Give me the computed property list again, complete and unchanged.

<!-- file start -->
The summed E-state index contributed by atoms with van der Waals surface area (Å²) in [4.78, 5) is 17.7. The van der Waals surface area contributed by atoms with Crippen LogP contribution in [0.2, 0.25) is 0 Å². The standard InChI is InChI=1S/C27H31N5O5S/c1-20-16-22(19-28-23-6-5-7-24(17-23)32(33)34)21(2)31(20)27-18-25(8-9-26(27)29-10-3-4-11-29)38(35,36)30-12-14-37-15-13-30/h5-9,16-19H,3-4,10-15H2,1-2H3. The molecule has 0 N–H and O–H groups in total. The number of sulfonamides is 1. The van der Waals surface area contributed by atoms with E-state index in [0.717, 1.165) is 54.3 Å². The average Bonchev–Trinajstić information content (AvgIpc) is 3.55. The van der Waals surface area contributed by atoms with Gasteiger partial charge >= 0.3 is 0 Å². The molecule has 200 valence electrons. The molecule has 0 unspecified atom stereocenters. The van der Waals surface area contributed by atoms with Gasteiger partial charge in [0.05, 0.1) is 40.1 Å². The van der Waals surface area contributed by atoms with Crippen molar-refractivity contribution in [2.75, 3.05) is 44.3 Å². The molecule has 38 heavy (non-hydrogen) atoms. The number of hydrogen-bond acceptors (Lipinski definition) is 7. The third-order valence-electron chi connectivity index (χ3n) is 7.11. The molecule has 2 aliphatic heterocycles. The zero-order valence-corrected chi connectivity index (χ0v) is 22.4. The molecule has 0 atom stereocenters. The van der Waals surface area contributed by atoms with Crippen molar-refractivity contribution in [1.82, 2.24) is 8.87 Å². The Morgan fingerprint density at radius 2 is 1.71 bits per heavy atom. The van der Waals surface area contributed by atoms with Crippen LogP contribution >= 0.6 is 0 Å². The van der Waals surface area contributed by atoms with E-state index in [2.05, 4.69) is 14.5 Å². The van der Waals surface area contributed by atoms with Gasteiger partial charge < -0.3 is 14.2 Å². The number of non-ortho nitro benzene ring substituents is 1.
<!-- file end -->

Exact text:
The summed E-state index contributed by atoms with van der Waals surface area (Å²) in [4.78, 5) is 17.7. The van der Waals surface area contributed by atoms with Crippen LogP contribution in [0.2, 0.25) is 0 Å². The standard InChI is InChI=1S/C27H31N5O5S/c1-20-16-22(19-28-23-6-5-7-24(17-23)32(33)34)21(2)31(20)27-18-25(8-9-26(27)29-10-3-4-11-29)38(35,36)30-12-14-37-15-13-30/h5-9,16-19H,3-4,10-15H2,1-2H3. The molecule has 0 N–H and O–H groups in total. The number of sulfonamides is 1. The van der Waals surface area contributed by atoms with E-state index in [0.717, 1.165) is 54.3 Å². The average Bonchev–Trinajstić information content (AvgIpc) is 3.55. The van der Waals surface area contributed by atoms with Gasteiger partial charge >= 0.3 is 0 Å². The molecule has 200 valence electrons. The molecule has 0 unspecified atom stereocenters. The van der Waals surface area contributed by atoms with Gasteiger partial charge in [0.05, 0.1) is 40.1 Å². The van der Waals surface area contributed by atoms with Crippen molar-refractivity contribution in [2.75, 3.05) is 44.3 Å². The molecule has 38 heavy (non-hydrogen) atoms. The number of hydrogen-bond acceptors (Lipinski definition) is 7. The third-order valence-electron chi connectivity index (χ3n) is 7.11. The molecule has 2 aliphatic heterocycles. The zero-order valence-corrected chi connectivity index (χ0v) is 22.4. The molecule has 0 atom stereocenters. The van der Waals surface area contributed by atoms with Crippen molar-refractivity contribution in [1.82, 2.24) is 8.87 Å². The Morgan fingerprint density at radius 2 is 1.71 bits per heavy atom. The van der Waals surface area contributed by atoms with Crippen LogP contribution >= 0.6 is 0 Å². The van der Waals surface area contributed by atoms with E-state index in [2.05, 4.69) is 14.5 Å². The van der Waals surface area contributed by atoms with Gasteiger partial charge < -0.3 is 14.2 Å². The number of non-ortho nitro benzene ring substituents is 1.